Txting ur SAs

Apparently a department in a UK university has decided that students who use ‘text-speak’ in their essays or assignments will have marks deducted for doing so. The reason given was that if students adopt this practice in increasing numbers, the task of reading and correcting the work will become much harder and will take much longer. So while it is gr8 2 use txt methods in SMS messages and tweets, extending it to academic projects is off-limits.

I do have sympathy for this: if I were still marking and grading work I would also find the use of texting spelling and grammar to be highly irritating. However, we may need to start considering whether the SMS generation is moving beyond using txt idioms as electronic slang to considering it the new orthodoxy. On a games show recently a contestant, asked to spell ‘your’, confidently wrote ‘ur’. Are we wrong to fight this?

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13 Comments on “Txting ur SAs”

  1. Victor Says:

    This issue will be short lived.
    The coming Google phones have excellent speech to text-text to speech technology and you can run a spell check.
    Even more impressive is the Google statistical machine translation technology.
    Very soon cell phones will have this tech embedded.
    It provides accurate simultaneous translation for all major languages and solves the Tower of Babel problem.
    It is really impressive-it partly derives from the tech NSA uses to monitor international cell phone and e-mail conversations–they tap millions of conversations in many languages all the time.
    The civilian applications of this tech will have profound effects–a German speaker can call a Japanese speaker and have instantaneous translation via cell phone at the same time the conversation can be captured as text in any commonly spoken language.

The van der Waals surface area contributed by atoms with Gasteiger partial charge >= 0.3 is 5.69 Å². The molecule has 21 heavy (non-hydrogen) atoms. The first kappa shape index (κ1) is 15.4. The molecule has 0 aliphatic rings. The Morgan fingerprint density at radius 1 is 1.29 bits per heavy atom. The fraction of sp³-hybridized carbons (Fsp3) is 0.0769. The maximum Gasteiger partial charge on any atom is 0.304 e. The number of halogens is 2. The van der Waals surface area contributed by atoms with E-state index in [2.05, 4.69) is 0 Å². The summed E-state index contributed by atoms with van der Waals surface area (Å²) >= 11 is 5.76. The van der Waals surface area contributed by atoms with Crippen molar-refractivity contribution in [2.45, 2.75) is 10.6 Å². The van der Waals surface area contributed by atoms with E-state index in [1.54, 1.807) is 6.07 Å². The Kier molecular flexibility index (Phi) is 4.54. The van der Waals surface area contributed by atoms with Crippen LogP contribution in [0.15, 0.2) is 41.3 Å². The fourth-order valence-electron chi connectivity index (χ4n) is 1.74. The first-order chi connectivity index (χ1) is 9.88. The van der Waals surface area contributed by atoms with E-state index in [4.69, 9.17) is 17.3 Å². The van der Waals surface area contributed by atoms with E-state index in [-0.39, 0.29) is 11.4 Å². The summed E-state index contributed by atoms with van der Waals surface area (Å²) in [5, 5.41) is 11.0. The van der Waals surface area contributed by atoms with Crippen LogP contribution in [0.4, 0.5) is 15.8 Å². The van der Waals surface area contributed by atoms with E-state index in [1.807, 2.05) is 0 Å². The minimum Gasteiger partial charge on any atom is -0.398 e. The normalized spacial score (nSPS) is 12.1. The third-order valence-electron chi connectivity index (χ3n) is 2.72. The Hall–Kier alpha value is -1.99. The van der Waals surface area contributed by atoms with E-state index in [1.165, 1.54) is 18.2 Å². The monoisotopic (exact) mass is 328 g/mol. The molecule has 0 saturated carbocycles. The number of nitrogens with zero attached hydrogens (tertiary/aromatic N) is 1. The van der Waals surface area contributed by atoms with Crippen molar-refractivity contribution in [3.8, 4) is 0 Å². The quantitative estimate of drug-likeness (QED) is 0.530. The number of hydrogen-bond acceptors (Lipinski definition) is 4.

2. kevin denny Says:

    Victor, I doubt that this issue will be short-lived since it is essentially a timeless issue. Languages evolve and we tend to look favourably on what we are used to and less so on the new usages. And as you get older there is more of the latter 😦 : deal with it.
    Personally I dislike txt-speak partly as I don’t use my tobler that much but if my students are roy about it, what can I do?
    As for Google Translate, I don’t know how accurate it is (being a typical Irish monoglot) but its recently announced Latin translation was derided by Mary Beard (“A don’s life”) who knows about these things. Quod Erat something.

  3. Vincent Says:

    When we were using the flayed skin of calf lamb and possible people we developed a method of abbreviation that covered the prefix and suffix of Latin. It’s much the same with the current issue as with the Latin it wasn’t that they disliked the suffix but that it was surplus when applied to vellum. Elsewhere, they were using papyrus grown on the banks of the Nile by the shed-load. Earlier still they used stone and scratched lettering without separation for pretty trenchant epigrams. But all through the word fit the page.
    In this, it should be made as plain as a pike stave that it will not be tolerated at the start of the course.

  4. Al Says:

    Perhaps for those that do txt, their degree parchment can be written that way to identify them to prospective employers…

  5. Anne Says: